The Humber keel Comrade is a rare surviving example of a type of craft evolved to work the difficult Humber Estuary, and its tributaries and canals. She was built in 1923, at Warrenâ€™s shipyard at New Holland, and was originally named Wanda. At 61ft 6in in length and 15ft 6in in beam, she had a hold capable of carrying over a hundred tons in cargo.
The Humber is very much part of Viking invader territory, and I do wonder how much this unusual square sail may owe to those invaders of more than a thousand years ago.
For more on Comrade and her sister ship Humber sloop Amy Howson, see http://www.keelsandsloops.org.uk/
ST Kerne was originally built in 1913 and named Viking but even before she was launched, she was sold to the Admiralty and re-named the Terrier and went to work in Chatham and on the Medway.
She then went in 1948 to J P Knight who operated her on the Medway for another year under her new Gaelic name Kerne before being sold on again to a firm in Liverpool where she worked as a lighterage tug until her retirement in 1971.
During 1970 and 1971 a group of steam enthusiasts bought Kerne before she went for scrap and restored her. She is now an extremely rare example of the once common estuarial-dock tug and a living reminder of early 20th century naval architecture.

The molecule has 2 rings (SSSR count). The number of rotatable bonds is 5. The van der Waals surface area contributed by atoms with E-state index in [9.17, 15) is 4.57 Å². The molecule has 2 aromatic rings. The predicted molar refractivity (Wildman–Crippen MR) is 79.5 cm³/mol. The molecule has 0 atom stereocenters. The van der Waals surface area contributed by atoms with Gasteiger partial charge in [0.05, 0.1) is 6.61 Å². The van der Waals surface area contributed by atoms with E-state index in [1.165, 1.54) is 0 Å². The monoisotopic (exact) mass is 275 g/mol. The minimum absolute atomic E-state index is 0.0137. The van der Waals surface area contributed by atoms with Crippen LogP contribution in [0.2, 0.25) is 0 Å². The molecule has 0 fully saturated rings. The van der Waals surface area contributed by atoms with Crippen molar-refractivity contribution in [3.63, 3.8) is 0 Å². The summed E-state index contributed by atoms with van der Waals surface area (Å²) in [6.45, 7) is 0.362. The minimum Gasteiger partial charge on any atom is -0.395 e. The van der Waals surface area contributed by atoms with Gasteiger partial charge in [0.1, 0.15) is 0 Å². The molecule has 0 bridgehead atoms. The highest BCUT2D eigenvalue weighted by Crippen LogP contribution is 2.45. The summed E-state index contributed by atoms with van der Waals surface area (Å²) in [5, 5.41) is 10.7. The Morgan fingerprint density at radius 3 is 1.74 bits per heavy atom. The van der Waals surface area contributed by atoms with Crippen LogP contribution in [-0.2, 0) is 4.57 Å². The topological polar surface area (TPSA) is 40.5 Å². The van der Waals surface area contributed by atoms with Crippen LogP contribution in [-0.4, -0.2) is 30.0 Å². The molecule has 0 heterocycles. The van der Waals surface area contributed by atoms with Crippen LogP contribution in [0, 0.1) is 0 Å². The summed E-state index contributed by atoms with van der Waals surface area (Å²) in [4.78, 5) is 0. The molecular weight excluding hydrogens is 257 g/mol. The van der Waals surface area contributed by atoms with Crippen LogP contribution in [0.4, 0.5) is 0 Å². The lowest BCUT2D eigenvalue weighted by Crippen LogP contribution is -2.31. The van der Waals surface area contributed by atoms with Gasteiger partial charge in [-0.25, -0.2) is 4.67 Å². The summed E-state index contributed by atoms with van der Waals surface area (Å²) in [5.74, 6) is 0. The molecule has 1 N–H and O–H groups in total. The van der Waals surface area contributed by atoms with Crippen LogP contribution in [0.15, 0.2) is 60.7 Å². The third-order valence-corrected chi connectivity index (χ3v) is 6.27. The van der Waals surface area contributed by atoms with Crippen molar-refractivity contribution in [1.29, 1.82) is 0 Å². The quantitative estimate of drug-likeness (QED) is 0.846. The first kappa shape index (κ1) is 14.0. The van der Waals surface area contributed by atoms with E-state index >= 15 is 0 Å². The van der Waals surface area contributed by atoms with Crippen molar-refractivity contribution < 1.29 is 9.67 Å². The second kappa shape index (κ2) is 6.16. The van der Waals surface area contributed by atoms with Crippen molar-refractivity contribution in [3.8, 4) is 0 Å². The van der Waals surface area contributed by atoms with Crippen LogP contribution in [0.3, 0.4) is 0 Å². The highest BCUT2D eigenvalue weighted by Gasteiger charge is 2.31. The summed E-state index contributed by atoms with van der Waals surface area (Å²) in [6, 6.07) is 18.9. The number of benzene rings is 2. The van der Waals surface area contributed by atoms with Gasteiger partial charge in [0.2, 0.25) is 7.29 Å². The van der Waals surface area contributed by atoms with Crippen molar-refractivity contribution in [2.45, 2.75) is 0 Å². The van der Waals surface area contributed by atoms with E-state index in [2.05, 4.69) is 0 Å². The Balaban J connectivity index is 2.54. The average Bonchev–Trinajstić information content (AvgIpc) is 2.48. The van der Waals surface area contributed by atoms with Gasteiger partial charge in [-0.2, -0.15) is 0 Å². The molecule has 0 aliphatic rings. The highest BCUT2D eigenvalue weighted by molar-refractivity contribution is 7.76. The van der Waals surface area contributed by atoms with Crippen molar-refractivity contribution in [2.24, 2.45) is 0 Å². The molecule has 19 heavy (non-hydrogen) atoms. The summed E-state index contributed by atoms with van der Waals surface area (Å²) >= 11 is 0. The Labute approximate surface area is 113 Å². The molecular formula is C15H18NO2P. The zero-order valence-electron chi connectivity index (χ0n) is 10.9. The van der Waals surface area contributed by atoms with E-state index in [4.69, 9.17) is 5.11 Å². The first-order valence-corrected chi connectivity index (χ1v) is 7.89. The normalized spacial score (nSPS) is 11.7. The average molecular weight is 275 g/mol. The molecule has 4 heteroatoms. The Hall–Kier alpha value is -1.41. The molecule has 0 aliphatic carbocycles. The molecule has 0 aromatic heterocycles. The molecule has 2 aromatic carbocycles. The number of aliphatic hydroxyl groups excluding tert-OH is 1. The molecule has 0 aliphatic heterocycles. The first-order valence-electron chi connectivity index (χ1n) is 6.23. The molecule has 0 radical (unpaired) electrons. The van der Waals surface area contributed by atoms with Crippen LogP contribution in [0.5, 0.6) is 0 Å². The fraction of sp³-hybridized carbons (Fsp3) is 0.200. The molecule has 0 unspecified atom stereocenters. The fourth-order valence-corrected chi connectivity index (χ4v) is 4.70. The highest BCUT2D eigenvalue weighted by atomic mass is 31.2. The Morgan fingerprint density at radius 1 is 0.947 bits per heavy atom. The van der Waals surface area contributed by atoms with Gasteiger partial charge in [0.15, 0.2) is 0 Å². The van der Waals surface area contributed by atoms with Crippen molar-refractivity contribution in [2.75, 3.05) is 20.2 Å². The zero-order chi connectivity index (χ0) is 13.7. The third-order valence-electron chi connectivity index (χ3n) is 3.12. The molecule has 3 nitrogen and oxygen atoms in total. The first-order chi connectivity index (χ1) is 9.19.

For more on ST Kerne:
Fans of Maurice Griffiths wil be pleased and interested to hear that the original Lone Gull II built in 1961 by Harry Feltham for the legendary designer, writer and magazine editor for his own use is to be restored by A&R Way Boatbuilding of Argyll.
The plan is to keep her as original as possible: the interior is very much as she was built but the deck and deck beams need to be replaced. When finished, she will be used for some family trips around the West Coast and islands before perhaps selling.
For more on Lone Gull II and A&R Way Boatbuilding see this link http://www.aandrwayboatbuilding.co.uk/page/for_sale_lone_gull_ii . While you’re there, do follow the link to Vindilis – another boat built for a legendary designer, this time metacentric shelf theory enthusiast Harrison Butler.
For more on Griffiths, visit the Eventide Owners Group website at http://www.eventides.org.uk and take a peek at this obituary published by The Independent newspaper. Also, Googling for Maurice Griffiths will usually reveal a shed-load of his boats for sale, as some of them were built in large numbers in the UK and beyond.